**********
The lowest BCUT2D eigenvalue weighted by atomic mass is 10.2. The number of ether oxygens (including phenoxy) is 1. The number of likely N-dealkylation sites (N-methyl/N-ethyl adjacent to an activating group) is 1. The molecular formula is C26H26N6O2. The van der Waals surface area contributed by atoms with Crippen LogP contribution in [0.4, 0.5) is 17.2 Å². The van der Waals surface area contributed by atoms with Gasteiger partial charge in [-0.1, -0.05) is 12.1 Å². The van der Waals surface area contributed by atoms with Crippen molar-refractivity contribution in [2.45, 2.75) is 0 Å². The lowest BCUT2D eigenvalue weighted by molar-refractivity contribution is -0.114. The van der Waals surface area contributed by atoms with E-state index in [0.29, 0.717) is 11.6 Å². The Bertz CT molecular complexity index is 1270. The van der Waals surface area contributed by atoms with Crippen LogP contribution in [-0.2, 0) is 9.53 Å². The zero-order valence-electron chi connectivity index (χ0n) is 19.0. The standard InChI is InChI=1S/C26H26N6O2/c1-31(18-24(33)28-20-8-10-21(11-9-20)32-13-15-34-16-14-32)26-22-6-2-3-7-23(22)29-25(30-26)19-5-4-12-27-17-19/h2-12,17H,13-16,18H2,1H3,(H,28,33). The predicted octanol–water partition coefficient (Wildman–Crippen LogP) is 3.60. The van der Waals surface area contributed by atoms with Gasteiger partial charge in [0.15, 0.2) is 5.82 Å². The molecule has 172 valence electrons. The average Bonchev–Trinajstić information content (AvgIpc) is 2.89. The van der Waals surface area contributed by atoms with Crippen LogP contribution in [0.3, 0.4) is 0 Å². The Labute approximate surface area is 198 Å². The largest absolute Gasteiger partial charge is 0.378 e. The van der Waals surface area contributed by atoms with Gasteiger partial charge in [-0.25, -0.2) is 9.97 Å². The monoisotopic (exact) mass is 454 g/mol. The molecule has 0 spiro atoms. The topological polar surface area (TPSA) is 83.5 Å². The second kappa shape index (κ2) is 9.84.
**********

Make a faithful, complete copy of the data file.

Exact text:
The lowest BCUT2D eigenvalue weighted by atomic mass is 10.2. The number of ether oxygens (including phenoxy) is 1. The number of likely N-dealkylation sites (N-methyl/N-ethyl adjacent to an activating group) is 1. The molecular formula is C26H26N6O2. The van der Waals surface area contributed by atoms with Crippen LogP contribution in [0.4, 0.5) is 17.2 Å². The van der Waals surface area contributed by atoms with Gasteiger partial charge in [-0.1, -0.05) is 12.1 Å². The van der Waals surface area contributed by atoms with Crippen molar-refractivity contribution in [2.45, 2.75) is 0 Å². The lowest BCUT2D eigenvalue weighted by molar-refractivity contribution is -0.114. The van der Waals surface area contributed by atoms with E-state index in [0.29, 0.717) is 11.6 Å². The Bertz CT molecular complexity index is 1270. The van der Waals surface area contributed by atoms with Crippen LogP contribution in [-0.2, 0) is 9.53 Å². The zero-order valence-electron chi connectivity index (χ0n) is 19.0. The standard InChI is InChI=1S/C26H26N6O2/c1-31(18-24(33)28-20-8-10-21(11-9-20)32-13-15-34-16-14-32)26-22-6-2-3-7-23(22)29-25(30-26)19-5-4-12-27-17-19/h2-12,17H,13-16,18H2,1H3,(H,28,33). The predicted octanol–water partition coefficient (Wildman–Crippen LogP) is 3.60. The van der Waals surface area contributed by atoms with Gasteiger partial charge in [0.15, 0.2) is 5.82 Å². The molecule has 172 valence electrons. The average Bonchev–Trinajstić information content (AvgIpc) is 2.89. The van der Waals surface area contributed by atoms with Crippen LogP contribution in [0.3, 0.4) is 0 Å². The Labute approximate surface area is 198 Å². The largest absolute Gasteiger partial charge is 0.378 e. The van der Waals surface area contributed by atoms with Gasteiger partial charge in [-0.25, -0.2) is 9.97 Å². The monoisotopic (exact) mass is 454 g/mol. The molecule has 0 spiro atoms. The topological polar surface area (TPSA) is 83.5 Å². The second kappa shape index (κ2) is 9.84.